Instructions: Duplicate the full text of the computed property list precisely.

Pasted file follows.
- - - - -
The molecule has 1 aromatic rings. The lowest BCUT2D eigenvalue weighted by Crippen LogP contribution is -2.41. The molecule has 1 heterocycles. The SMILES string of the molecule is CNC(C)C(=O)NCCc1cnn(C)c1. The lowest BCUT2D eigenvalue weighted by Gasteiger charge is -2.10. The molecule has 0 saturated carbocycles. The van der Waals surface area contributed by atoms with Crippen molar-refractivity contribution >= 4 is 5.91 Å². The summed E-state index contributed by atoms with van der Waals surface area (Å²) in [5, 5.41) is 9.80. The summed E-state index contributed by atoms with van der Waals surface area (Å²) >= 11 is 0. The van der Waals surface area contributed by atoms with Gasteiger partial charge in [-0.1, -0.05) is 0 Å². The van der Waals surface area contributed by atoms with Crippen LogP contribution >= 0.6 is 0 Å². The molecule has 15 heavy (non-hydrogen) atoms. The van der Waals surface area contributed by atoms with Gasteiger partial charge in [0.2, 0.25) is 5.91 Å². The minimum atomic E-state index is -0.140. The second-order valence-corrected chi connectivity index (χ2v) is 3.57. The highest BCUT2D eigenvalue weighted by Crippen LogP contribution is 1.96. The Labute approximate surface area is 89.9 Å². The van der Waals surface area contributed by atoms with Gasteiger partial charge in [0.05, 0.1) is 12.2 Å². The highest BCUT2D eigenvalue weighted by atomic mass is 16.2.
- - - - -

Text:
The molecule has 1 aromatic rings. The lowest BCUT2D eigenvalue weighted by Crippen LogP contribution is -2.41. The molecule has 1 heterocycles. The SMILES string of the molecule is CNC(C)C(=O)NCCc1cnn(C)c1. The lowest BCUT2D eigenvalue weighted by Gasteiger charge is -2.10. The molecule has 0 saturated carbocycles. The van der Waals surface area contributed by atoms with Crippen molar-refractivity contribution >= 4 is 5.91 Å². The summed E-state index contributed by atoms with van der Waals surface area (Å²) in [5, 5.41) is 9.80. The summed E-state index contributed by atoms with van der Waals surface area (Å²) >= 11 is 0. The van der Waals surface area contributed by atoms with Gasteiger partial charge in [-0.1, -0.05) is 0 Å². The van der Waals surface area contributed by atoms with Crippen LogP contribution >= 0.6 is 0 Å². The molecule has 15 heavy (non-hydrogen) atoms. The van der Waals surface area contributed by atoms with Gasteiger partial charge in [0.2, 0.25) is 5.91 Å². The minimum atomic E-state index is -0.140. The second-order valence-corrected chi connectivity index (χ2v) is 3.57. The highest BCUT2D eigenvalue weighted by Crippen LogP contribution is 1.96. The Labute approximate surface area is 89.9 Å². The van der Waals surface area contributed by atoms with Gasteiger partial charge in [0.05, 0.1) is 12.2 Å². The highest BCUT2D eigenvalue weighted by atomic mass is 16.2.